The Avant is a big, heavy estate car, but with V10 supercar performance
You could buy a saloon version but it was the estate that was by far the more popular, and hence the one youâ€™re likely find on the used market. This was the Avant, one of the schnell-est estates you can imagine. With a V10 engine and prices starting under Â£20,000, could this be the time to convince yourself that you need a practical estate car?
To help convince yourself of the sheer reasonableness of your plan, consider that it was only made for two years in this form, from 2008 to 2010 and it had a lot of practical kit on board, including of course four-wheel drive â€“ sensible if itâ€™s raining â€“ DRC suspension â€“ so you can have Comfort setting (although that was joined by Dynamic and Sport modes) â€“ and a vast amount of kit in the cabin including climate control, heated seats front and rear, a great Bose sound system and leather all round.
All that stuff is one reason why this car weighs over 2000kg, but thereâ€™s no real need to worry that this means the car is a bit slow. Thatâ€™s because on board is a 5.0-litre V10 that doesnâ€™t just suck in air when it feels like it, it gets shoved in via an intercooler and two turbochargers.
So thatâ€™s 572bhp and 479lb ft of torque to get through the six-speed Tiptronic auto transmission, down through the quattro four-wheel drive and through the 20in alloys.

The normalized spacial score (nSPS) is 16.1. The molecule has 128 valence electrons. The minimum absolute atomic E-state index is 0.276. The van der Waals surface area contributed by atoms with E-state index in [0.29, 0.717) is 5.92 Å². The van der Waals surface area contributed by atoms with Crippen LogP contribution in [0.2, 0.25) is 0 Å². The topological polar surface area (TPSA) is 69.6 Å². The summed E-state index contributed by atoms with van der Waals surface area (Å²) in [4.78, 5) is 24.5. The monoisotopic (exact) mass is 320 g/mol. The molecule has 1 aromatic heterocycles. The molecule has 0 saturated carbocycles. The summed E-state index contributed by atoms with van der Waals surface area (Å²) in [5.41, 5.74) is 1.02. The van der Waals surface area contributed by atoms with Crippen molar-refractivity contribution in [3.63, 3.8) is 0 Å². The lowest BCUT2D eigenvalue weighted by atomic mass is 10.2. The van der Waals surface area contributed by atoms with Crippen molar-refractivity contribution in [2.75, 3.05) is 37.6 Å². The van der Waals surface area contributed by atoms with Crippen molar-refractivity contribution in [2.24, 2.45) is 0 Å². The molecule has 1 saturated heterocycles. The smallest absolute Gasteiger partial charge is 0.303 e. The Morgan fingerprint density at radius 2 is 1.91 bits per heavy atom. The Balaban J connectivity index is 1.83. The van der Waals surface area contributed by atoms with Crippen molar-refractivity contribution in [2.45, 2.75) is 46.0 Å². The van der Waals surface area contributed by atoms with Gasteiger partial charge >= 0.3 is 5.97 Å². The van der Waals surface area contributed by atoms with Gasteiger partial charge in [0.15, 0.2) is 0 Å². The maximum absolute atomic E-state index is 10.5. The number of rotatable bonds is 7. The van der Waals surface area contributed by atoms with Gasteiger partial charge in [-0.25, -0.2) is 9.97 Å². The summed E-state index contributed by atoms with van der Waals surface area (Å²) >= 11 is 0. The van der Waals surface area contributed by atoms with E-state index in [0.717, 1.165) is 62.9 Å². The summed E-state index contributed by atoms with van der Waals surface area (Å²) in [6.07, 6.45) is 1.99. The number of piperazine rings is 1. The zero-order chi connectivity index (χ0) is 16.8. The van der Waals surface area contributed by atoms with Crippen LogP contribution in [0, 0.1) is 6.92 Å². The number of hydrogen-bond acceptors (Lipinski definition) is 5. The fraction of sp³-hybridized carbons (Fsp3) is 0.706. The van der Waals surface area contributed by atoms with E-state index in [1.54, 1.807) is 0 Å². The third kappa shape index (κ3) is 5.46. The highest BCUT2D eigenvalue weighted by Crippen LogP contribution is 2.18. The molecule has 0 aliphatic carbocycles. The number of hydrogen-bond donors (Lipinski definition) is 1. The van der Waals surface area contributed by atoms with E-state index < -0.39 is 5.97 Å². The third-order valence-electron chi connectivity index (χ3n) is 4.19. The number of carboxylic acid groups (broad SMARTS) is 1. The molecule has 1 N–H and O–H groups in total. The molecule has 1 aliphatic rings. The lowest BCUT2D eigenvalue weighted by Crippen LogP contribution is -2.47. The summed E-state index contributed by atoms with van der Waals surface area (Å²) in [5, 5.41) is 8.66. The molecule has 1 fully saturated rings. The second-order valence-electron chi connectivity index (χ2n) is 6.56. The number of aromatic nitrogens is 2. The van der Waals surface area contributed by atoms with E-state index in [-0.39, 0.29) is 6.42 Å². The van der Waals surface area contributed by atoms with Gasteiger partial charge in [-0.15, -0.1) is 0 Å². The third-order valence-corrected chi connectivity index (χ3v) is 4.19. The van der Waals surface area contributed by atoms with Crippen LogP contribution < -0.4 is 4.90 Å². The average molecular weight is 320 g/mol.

Which means incredibly rapid and predictable performance and fuel consumption of around 17mpg. And road tax of Â£535. So, not quite so sensible then. But itâ€™s an Audi, itâ€™s well-made, right? There are a few things to watch out for.
Three main things. Thereâ€™s an oil pump seal that fails. It costs 50p for the seal. The bill will be around Â£2200 to get it fixed. If itâ€™s leaking youâ€™ll see oil on the engine undertray on the driverâ€™s side.
The second issue is that of the coolant pipes that run around the wheelarch and are obviously open to weather, road crud and worse. They rot and leak after time, and some garages â€“ but not all â€“ will tell you you have to have the engine out to fix them. Again, big bills unless itâ€™s done in situ, in which case itâ€™s a bill of about Â£500.
The third thing to watch is the dynamic ride control (DRC) since it uses linked hydraulic dampers and they can leak due to road dirt getting in. Audi recognised this as a problem and fitted rubber covers to protect them, so check them out carefully.
The bodywork is pretty solid so if youâ€™re seeing rust or corrosion suspect crash damage that hasnâ€™t been repaired very well. So, if that hasnâ€™t put you off, what sort of money would you need?
As mentioned, you can get one for under Â£20,000. In fact Â£17,500 up to Â£20k will bag you an early version, a 2008 model or maybe a 2009 with about 100k on the clocks.
For Â£20,000 to Â£25,000 youâ€™re looking at a spectrum of fairly tidy cars although if youâ€™re after a later 2009 car with decent mileage youâ€™ll be at the top end of that spectrum.
From Â£25,000 up to Â£30,000 you can afford a 2009 car with only about 50,000 miles on it, although that would also get you a low-mileage 2010 saloon.